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Title: Religious Communities and Tribal Culture in Ottoman Transjordan. The Overlap of two Different Cultural Horizons
Other Titles: الطوائف المذهبية والثقافة القبلية في الأردن زمن العثمانيين: تداخل آفاق ثقافتين مختلفتين
Les communautés religieuses et la culture tribale en Jordanie à l’époque ottomane : le chevauchement de deux horizons culturels différents
Authors: Maggiolini, Paolo
Keywords: Religious Communities
Ottoman Transjordan
Tribal Culture
Issue Date: 2012
Publisher: University of Balamand
Part of: Chronos
Issue: 26
Start page: 39
End page: 52
The prolonged absence of a central authority, combined with the particular
topography of the land of Transjordan, which is characterized by important
differences in term of climate conditions and the distribution of natural
resources, produced over the centuries distinct political-social spaces and
a religious sense far from the orthodoxy of the great cities of the Ottoman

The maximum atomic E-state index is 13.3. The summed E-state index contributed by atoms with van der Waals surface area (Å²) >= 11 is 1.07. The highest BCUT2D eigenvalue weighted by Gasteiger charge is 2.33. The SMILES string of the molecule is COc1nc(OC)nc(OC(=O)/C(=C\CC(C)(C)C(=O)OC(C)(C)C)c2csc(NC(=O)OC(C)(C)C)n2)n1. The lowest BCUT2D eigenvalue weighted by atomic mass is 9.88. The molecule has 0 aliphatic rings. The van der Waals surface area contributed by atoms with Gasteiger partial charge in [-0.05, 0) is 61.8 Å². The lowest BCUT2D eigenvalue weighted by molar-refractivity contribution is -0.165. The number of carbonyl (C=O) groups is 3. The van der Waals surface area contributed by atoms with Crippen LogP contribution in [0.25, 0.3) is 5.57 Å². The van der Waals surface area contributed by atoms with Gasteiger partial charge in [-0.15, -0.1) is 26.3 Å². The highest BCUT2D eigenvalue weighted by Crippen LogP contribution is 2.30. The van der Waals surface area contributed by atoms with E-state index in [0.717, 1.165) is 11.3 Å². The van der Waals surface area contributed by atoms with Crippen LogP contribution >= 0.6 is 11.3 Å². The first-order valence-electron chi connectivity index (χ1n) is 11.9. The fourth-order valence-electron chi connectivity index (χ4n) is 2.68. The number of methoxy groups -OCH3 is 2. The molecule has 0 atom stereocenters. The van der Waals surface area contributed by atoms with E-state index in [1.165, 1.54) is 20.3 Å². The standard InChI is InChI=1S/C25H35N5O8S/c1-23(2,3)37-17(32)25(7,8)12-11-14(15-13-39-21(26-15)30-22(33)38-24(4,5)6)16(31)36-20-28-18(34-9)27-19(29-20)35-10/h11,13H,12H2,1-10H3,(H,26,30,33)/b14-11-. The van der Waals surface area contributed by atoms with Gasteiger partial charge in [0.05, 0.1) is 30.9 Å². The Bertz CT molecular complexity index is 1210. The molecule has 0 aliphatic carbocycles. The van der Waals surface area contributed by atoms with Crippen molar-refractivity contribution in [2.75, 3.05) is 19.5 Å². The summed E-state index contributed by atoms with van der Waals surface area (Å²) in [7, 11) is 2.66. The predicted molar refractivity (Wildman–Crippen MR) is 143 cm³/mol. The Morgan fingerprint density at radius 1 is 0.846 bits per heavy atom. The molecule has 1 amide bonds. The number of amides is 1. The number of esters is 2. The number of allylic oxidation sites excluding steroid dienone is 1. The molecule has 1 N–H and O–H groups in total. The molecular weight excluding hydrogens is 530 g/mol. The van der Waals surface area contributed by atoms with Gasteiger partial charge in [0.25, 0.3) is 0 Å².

Empire (Rogan 2002: 23, 24). The preponderance of the desert isolated
Transjordan, encouraging the consolidation of a common popular culture
rooted in the institution of the tribe, its customs and habits (Médebielle 1987:
176, Chatelard 2001: 14, Rogan 2002: 36). Transjordan was part of those
territories within the Near East which were only nominally subjected to the
Ottoman authority, dominated by powerful tribal confederations that clashed
repeatedly to impose their power (Norman 1988: 3-8, Ze'evi 1996: 105- 108).
Far from the main trade routes and with no permanent settlement of any
importance, Istanbul accepted this situation, delegating to the most powerful
tribes the control of this land and the guarantee of the Hajj throughout
Transjordan (Abujaber 1998: 28).
Open URL: Link to full text
Type: Journal Article
Appears in Collections:Chronos

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